Wednesday, August 19, 2020

Q&A with Helen Cullen

Helen Cullen is the author of the new novel The Dazzling Truth. She also has written the novel The Lost Letters of William Woolf. Originally from Ireland, she lives in London. 

Q: How did you come up with the idea for The Dazzling Truth, and for the Moone family?

A: This novel was inspired in part by the Japanese art of kintsugi – the practise of repairing broken pottery with powdered gold, silver, or platinum so that the breakage and repair remain visible to show the history of an object; rather than something to disguise; the pots become even more beautiful than before they were broken. 

The character of Murtagh Moone came alive to me first and as I wrote the opening sequence, the rest of the family just emerged as if they had been waiting patiently for me to discover them. 

Q: The book's title comes from a line from Emily Dickinson, "The truth must dazzle gradually." What appealed to you about that quote, and how was the title chosen?

A: The theme of personal truth is a very important one in the novel - and in particular, how personal truths may not always align with what can be considered universally accepted truths. 

Sometimes it is only with acceptance of that that we can find peace. And sometimes that truth or awareness needs to creep up on us slowly as it would be too blinding if confronted too quickly or head on. 

My working title as I was writing the book had been Kintsugi, as mentioned above, but I wanted the title to reference the truth that is at the heart of the novel and so had spent some time thinking of it when one day the Emily Dickinson line just came back to me as I was sitting on the London tube.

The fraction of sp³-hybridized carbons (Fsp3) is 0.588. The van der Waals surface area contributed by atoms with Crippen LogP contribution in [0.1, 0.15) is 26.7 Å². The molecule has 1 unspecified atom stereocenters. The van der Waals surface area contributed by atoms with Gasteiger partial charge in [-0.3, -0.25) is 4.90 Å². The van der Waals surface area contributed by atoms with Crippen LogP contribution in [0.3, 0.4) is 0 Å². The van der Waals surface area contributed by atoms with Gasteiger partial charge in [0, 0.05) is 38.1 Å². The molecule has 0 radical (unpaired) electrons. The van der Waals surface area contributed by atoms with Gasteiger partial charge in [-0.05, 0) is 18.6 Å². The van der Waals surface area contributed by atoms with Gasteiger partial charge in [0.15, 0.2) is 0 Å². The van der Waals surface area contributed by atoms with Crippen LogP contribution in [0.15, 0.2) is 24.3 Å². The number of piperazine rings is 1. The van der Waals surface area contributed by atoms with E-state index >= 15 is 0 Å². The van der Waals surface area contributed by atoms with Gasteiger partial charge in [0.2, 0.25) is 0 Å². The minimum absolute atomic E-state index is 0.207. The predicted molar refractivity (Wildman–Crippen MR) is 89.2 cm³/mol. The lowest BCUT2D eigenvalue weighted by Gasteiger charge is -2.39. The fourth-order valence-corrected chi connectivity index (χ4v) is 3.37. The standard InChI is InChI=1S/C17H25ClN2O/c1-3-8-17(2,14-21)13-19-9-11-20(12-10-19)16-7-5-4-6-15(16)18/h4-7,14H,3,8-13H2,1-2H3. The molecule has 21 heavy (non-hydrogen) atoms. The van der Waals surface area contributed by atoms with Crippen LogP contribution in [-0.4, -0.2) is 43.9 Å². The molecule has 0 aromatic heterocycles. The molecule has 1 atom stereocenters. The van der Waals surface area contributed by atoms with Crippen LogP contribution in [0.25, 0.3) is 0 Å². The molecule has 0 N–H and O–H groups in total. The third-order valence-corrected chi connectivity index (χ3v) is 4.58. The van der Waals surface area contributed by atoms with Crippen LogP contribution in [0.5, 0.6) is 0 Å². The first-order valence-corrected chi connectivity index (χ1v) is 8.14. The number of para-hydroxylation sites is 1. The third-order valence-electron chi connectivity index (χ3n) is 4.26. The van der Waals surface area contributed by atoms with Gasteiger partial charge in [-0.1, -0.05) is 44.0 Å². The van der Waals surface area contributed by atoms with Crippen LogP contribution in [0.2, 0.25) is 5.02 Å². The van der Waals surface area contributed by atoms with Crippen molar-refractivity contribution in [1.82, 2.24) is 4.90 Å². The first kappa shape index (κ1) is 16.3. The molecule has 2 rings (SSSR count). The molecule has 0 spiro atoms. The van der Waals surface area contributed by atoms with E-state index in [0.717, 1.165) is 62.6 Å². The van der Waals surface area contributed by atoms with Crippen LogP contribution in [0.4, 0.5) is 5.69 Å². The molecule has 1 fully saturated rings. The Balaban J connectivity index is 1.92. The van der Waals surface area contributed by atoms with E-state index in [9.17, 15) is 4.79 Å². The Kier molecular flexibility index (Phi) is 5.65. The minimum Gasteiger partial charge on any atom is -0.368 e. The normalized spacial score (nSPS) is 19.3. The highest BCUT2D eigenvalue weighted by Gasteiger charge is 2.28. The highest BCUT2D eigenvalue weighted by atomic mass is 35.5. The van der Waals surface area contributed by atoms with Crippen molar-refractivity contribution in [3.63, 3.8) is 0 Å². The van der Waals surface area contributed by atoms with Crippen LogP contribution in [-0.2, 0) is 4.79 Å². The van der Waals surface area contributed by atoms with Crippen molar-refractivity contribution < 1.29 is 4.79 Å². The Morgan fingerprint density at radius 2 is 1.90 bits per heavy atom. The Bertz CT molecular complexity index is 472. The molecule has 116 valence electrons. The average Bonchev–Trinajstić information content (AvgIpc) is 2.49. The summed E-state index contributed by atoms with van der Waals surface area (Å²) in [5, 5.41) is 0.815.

In the UK and Irish edition, the title is the full quote, The Truth Must Dazzle Gradually, but in America we opted for The Dazzling Truth. 

Q: How would you describe the relationship between Murtagh and Maeve?

A: There is a line from the novel that I feel encapsulates something of their relationship: "When we met we were such untethered spirits floating through the world, as if one of us might drift away if we didn't hold hands tightly. We were imperfect people, who fitted perfectly together." 

Q: What do you hope readers take away from the story?

A: I just hope that at the end of the novel readers will have found something in the story of the Moones that speaks to them. 

Q: What are you working on now?

A: I’m working on what will hopefully be my third novel and preparing a commence a Ph.D. in October at the University of East Anglia. 

Q: Anything else we should know?

A: Perhaps just that although the island of the novel, Inis Óg is a fictional island, it is inspired by the incredible Aran Islands off the west coast of Ireland near Galway. If anyone makes it to that part of the world I can’t recommend enough taking a boat across to experience their wonder.  

--Interview with Deborah Kalb. Here's a previous Q&A with Helen Cullen.

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